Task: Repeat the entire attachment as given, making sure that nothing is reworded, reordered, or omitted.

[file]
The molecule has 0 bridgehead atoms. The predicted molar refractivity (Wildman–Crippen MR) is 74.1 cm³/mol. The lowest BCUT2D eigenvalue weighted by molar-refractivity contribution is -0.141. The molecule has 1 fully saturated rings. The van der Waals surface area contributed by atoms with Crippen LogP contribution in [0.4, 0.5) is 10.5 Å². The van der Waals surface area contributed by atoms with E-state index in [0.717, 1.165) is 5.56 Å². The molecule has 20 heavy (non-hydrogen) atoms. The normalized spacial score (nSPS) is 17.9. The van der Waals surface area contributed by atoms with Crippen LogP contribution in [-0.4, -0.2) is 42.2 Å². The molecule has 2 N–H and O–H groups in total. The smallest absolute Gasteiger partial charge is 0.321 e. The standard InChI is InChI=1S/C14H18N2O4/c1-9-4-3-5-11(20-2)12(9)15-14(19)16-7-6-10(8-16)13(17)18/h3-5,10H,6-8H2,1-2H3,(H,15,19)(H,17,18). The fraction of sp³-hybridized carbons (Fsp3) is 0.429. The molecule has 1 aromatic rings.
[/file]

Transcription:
The molecule has 0 bridgehead atoms. The predicted molar refractivity (Wildman–Crippen MR) is 74.1 cm³/mol. The lowest BCUT2D eigenvalue weighted by molar-refractivity contribution is -0.141. The molecule has 1 fully saturated rings. The van der Waals surface area contributed by atoms with Crippen LogP contribution in [0.4, 0.5) is 10.5 Å². The van der Waals surface area contributed by atoms with E-state index in [0.717, 1.165) is 5.56 Å². The molecule has 20 heavy (non-hydrogen) atoms. The normalized spacial score (nSPS) is 17.9. The van der Waals surface area contributed by atoms with Crippen LogP contribution in [-0.4, -0.2) is 42.2 Å². The molecule has 2 N–H and O–H groups in total. The smallest absolute Gasteiger partial charge is 0.321 e. The standard InChI is InChI=1S/C14H18N2O4/c1-9-4-3-5-11(20-2)12(9)15-14(19)16-7-6-10(8-16)13(17)18/h3-5,10H,6-8H2,1-2H3,(H,15,19)(H,17,18). The fraction of sp³-hybridized carbons (Fsp3) is 0.429. The molecule has 1 aromatic rings.